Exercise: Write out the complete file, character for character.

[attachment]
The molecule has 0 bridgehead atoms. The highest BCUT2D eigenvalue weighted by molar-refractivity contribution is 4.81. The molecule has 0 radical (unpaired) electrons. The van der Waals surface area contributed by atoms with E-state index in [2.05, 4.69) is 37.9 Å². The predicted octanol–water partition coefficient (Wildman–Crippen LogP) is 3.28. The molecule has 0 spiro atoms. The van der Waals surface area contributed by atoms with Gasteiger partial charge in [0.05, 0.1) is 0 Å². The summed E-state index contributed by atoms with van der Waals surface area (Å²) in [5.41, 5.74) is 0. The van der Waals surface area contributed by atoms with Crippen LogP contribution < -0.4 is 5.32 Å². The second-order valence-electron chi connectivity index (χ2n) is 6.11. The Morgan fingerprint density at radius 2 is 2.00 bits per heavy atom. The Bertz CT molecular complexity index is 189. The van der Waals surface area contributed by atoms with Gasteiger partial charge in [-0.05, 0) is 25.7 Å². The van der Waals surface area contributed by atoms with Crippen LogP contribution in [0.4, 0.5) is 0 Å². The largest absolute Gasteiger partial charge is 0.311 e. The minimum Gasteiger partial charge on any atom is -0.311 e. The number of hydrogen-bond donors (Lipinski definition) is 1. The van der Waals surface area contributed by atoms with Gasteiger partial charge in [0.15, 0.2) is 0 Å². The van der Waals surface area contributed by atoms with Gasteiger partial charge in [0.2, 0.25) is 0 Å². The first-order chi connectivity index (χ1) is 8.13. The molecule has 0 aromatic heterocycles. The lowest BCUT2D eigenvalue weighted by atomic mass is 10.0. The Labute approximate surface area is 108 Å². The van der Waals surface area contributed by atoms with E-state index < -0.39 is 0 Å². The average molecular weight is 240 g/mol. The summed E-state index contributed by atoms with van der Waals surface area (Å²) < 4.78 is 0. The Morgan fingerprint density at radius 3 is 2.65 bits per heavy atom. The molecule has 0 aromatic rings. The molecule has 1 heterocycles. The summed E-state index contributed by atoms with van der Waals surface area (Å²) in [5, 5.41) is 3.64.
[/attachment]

The molecule has 0 bridgehead atoms. The highest BCUT2D eigenvalue weighted by molar-refractivity contribution is 4.81. The molecule has 0 radical (unpaired) electrons. The van der Waals surface area contributed by atoms with E-state index in [2.05, 4.69) is 37.9 Å². The predicted octanol–water partition coefficient (Wildman–Crippen LogP) is 3.28. The molecule has 0 spiro atoms. The van der Waals surface area contributed by atoms with Gasteiger partial charge in [0.05, 0.1) is 0 Å². The summed E-state index contributed by atoms with van der Waals surface area (Å²) in [5.41, 5.74) is 0. The van der Waals surface area contributed by atoms with Crippen LogP contribution < -0.4 is 5.32 Å². The second-order valence-electron chi connectivity index (χ2n) is 6.11. The Morgan fingerprint density at radius 2 is 2.00 bits per heavy atom. The Bertz CT molecular complexity index is 189. The van der Waals surface area contributed by atoms with Gasteiger partial charge in [-0.05, 0) is 25.7 Å². The van der Waals surface area contributed by atoms with Crippen LogP contribution in [0.4, 0.5) is 0 Å². The largest absolute Gasteiger partial charge is 0.311 e. The minimum Gasteiger partial charge on any atom is -0.311 e. The number of hydrogen-bond donors (Lipinski definition) is 1. The van der Waals surface area contributed by atoms with Gasteiger partial charge in [0.15, 0.2) is 0 Å². The van der Waals surface area contributed by atoms with Gasteiger partial charge in [0.2, 0.25) is 0 Å². The first-order chi connectivity index (χ1) is 8.13. The molecule has 0 aromatic heterocycles. The lowest BCUT2D eigenvalue weighted by atomic mass is 10.0. The Labute approximate surface area is 108 Å². The van der Waals surface area contributed by atoms with E-state index < -0.39 is 0 Å². The average molecular weight is 240 g/mol. The summed E-state index contributed by atoms with van der Waals surface area (Å²) < 4.78 is 0. The Morgan fingerprint density at radius 3 is 2.65 bits per heavy atom. The molecule has 0 aromatic rings. The molecule has 1 heterocycles. The summed E-state index contributed by atoms with van der Waals surface area (Å²) in [5, 5.41) is 3.64.